Zino Asalor is a writer of fiction and poetry, currently based in Port-Harcourt, Nigeria. His work has been published in several literary magazines including Sentinel Nigeria, New Literati, Saraba Magazine and Glossolalia Flash. He is currently at work on his first novel. In the latest installment of our Author of the Month series, he talks to Haseeb Ali Chishti about the role of the arts in enacting social change and the all too frequent disparity between belief and action.
Your story ‘Rebecca‘ struck quite a chord that’s been twanging inside my head for a while, that evil is not always deliberate but, rather, is an inevitable slide. It is a feeling you captured very well when you spoke of “…the duplicity that often corrupted good intentions, making possible the collapse of great nations, their schools becoming hotels and even brothels, their men laying waste to the very lands they had sworn to protect.” Do you think that this can in any way justify evil?
Not so much justify as give context, a postscript, if you will, that says, “Hey, you know what, I did not start out this way.” Life rarely presents such opportunities, and even when it does how much value is explanation accorded anyway? Not much. The consequences are just as damaging regardless of how one started off. Casualties are recorded, and for those unfortunate ones there is no justification. That only exists in the minds of perpetrators, and those who write and read their memoirs.
The protagonist in your story, Samuel, was the spitting image of a disenchanted intellectual, writing newspaper columns that, “…more or less arrived at the same conclusion week in and week out: life was a cycle; the world was a mess; humanity was its own undoing: the day of reckoning was coming’. As someone living in Port-Harcourt, Nigeria, a country with seemingly intractable social, militant, and economic problems, what do you think the role of public commentary is? Does it serve any purpose other than absolving oneself from the responsibility of taking ‘action’?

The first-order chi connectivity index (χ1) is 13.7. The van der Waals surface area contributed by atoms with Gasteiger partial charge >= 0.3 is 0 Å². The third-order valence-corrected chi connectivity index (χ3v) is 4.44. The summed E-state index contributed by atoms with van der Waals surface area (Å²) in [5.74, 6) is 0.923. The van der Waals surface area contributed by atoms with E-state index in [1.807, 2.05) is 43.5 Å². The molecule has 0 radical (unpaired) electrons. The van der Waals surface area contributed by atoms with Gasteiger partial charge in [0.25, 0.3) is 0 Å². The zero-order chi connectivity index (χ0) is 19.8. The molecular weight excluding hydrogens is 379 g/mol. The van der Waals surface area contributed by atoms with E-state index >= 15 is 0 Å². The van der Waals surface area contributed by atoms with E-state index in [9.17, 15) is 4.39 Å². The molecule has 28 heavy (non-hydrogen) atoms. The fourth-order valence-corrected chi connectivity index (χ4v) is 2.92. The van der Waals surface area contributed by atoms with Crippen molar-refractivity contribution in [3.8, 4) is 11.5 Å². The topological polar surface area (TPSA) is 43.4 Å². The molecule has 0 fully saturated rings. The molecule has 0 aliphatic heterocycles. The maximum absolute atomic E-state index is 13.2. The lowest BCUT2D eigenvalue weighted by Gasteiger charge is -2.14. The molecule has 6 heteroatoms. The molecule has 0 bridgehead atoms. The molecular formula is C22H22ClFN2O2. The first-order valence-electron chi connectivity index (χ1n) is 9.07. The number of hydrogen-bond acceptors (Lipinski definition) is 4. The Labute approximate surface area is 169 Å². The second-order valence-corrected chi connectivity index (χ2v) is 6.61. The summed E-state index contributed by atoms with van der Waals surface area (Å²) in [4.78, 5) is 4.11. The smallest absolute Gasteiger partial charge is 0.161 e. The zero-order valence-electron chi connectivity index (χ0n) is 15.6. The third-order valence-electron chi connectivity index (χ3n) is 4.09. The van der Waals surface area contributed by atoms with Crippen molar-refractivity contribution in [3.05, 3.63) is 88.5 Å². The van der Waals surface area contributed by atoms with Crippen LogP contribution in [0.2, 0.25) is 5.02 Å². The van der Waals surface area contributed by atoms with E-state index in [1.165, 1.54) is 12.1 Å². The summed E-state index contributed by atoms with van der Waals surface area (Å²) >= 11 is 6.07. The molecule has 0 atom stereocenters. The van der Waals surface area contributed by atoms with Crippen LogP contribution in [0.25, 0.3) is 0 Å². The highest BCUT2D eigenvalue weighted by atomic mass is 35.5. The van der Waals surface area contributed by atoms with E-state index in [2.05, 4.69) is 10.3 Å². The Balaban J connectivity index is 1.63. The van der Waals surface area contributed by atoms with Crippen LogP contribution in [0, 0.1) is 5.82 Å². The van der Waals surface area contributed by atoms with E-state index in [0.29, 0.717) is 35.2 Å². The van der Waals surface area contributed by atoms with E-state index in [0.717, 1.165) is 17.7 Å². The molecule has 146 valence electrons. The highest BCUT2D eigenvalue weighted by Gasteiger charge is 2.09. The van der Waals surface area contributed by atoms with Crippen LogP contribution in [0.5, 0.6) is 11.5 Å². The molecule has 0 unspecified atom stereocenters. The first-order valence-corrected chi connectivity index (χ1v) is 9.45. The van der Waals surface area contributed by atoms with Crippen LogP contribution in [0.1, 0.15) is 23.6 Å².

The musician and poet Tupac Shakur once famously said, “I’m not saying I’m gonna change the world, but I guarantee I will spark the brain that will change the world.” I believe this to be the single undeclared hope of the arts. Does public commentary serve any purpose other than absolving oneself from the responsibility of taking action? Sure, it does. Does the act of writing sometimes absolve one from the burden of action? Yes. But there are no absolutes. The spark is an end in and of itself. What becomes of the flame, if there is one, is another story, which leads to another end. The success or failure of public commentary depends largely on the people involved, by which I mean those disseminating and those receiving. In the right hands, it can be a powerful tool through which one can unite, engage, or at the very least provoke, people, but as we sometimes observe, it can also be an effective weapon of distraction, deception. Sometimes it can be completely useless, as in the case where people refuse to be sparked. Silence, as they say, requires that two or more people be in agreement.